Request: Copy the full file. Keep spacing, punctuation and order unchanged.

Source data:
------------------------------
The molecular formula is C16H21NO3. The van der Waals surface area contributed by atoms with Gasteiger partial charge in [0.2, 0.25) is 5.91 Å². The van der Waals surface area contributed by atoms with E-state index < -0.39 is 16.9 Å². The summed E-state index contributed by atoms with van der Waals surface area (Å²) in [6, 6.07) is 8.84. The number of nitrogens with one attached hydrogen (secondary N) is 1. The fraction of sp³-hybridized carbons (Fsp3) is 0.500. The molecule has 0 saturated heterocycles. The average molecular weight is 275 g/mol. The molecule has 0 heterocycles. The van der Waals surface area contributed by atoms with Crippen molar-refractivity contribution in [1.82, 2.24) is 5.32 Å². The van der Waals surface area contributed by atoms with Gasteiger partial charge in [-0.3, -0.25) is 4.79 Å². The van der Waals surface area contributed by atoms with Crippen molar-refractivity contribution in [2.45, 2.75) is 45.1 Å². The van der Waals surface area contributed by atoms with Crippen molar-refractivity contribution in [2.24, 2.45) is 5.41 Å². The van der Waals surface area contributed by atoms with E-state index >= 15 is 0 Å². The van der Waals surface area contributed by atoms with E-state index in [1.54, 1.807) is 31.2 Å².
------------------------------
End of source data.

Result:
The molecular formula is C16H21NO3. The van der Waals surface area contributed by atoms with Gasteiger partial charge in [0.2, 0.25) is 5.91 Å². The van der Waals surface area contributed by atoms with E-state index < -0.39 is 16.9 Å². The summed E-state index contributed by atoms with van der Waals surface area (Å²) in [6, 6.07) is 8.84. The number of nitrogens with one attached hydrogen (secondary N) is 1. The fraction of sp³-hybridized carbons (Fsp3) is 0.500. The molecule has 0 saturated heterocycles. The average molecular weight is 275 g/mol. The molecule has 0 heterocycles. The van der Waals surface area contributed by atoms with Crippen molar-refractivity contribution in [1.82, 2.24) is 5.32 Å². The van der Waals surface area contributed by atoms with Gasteiger partial charge in [-0.3, -0.25) is 4.79 Å². The van der Waals surface area contributed by atoms with Crippen molar-refractivity contribution in [2.45, 2.75) is 45.1 Å². The van der Waals surface area contributed by atoms with Crippen molar-refractivity contribution in [2.24, 2.45) is 5.41 Å². The van der Waals surface area contributed by atoms with E-state index >= 15 is 0 Å². The van der Waals surface area contributed by atoms with E-state index in [1.54, 1.807) is 31.2 Å².